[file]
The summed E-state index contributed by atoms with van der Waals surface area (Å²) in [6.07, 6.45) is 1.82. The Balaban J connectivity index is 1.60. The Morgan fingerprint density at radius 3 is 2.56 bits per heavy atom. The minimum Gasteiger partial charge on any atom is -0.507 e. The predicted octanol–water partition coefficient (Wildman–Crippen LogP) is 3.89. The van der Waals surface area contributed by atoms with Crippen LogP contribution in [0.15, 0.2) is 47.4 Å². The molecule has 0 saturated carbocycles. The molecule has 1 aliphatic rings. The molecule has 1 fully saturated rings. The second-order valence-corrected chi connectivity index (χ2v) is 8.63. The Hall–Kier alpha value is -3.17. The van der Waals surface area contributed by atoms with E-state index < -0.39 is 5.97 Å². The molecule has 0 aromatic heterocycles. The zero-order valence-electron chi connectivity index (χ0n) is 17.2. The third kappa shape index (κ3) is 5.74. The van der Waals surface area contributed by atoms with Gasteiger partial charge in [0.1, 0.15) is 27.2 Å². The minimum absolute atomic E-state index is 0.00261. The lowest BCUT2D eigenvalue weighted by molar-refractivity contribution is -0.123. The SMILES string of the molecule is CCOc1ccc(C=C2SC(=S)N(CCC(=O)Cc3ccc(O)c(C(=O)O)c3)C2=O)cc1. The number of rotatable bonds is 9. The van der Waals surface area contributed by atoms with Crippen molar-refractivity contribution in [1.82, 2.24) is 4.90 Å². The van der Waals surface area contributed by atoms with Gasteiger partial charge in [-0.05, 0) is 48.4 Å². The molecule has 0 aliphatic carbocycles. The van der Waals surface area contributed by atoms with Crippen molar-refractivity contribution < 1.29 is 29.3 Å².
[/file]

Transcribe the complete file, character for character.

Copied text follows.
The summed E-state index contributed by atoms with van der Waals surface area (Å²) in [6.07, 6.45) is 1.82. The Balaban J connectivity index is 1.60. The Morgan fingerprint density at radius 3 is 2.56 bits per heavy atom. The minimum Gasteiger partial charge on any atom is -0.507 e. The predicted octanol–water partition coefficient (Wildman–Crippen LogP) is 3.89. The van der Waals surface area contributed by atoms with Crippen LogP contribution in [0.15, 0.2) is 47.4 Å². The molecule has 0 saturated carbocycles. The molecule has 1 aliphatic rings. The molecule has 1 fully saturated rings. The second-order valence-corrected chi connectivity index (χ2v) is 8.63. The Hall–Kier alpha value is -3.17. The van der Waals surface area contributed by atoms with E-state index < -0.39 is 5.97 Å². The molecule has 0 aromatic heterocycles. The zero-order valence-electron chi connectivity index (χ0n) is 17.2. The third kappa shape index (κ3) is 5.74. The van der Waals surface area contributed by atoms with Gasteiger partial charge in [0.1, 0.15) is 27.2 Å². The minimum absolute atomic E-state index is 0.00261. The lowest BCUT2D eigenvalue weighted by molar-refractivity contribution is -0.123. The SMILES string of the molecule is CCOc1ccc(C=C2SC(=S)N(CCC(=O)Cc3ccc(O)c(C(=O)O)c3)C2=O)cc1. The number of rotatable bonds is 9. The van der Waals surface area contributed by atoms with Crippen molar-refractivity contribution in [1.82, 2.24) is 4.90 Å². The van der Waals surface area contributed by atoms with Gasteiger partial charge in [-0.05, 0) is 48.4 Å². The molecule has 0 aliphatic carbocycles. The van der Waals surface area contributed by atoms with Crippen molar-refractivity contribution < 1.29 is 29.3 Å².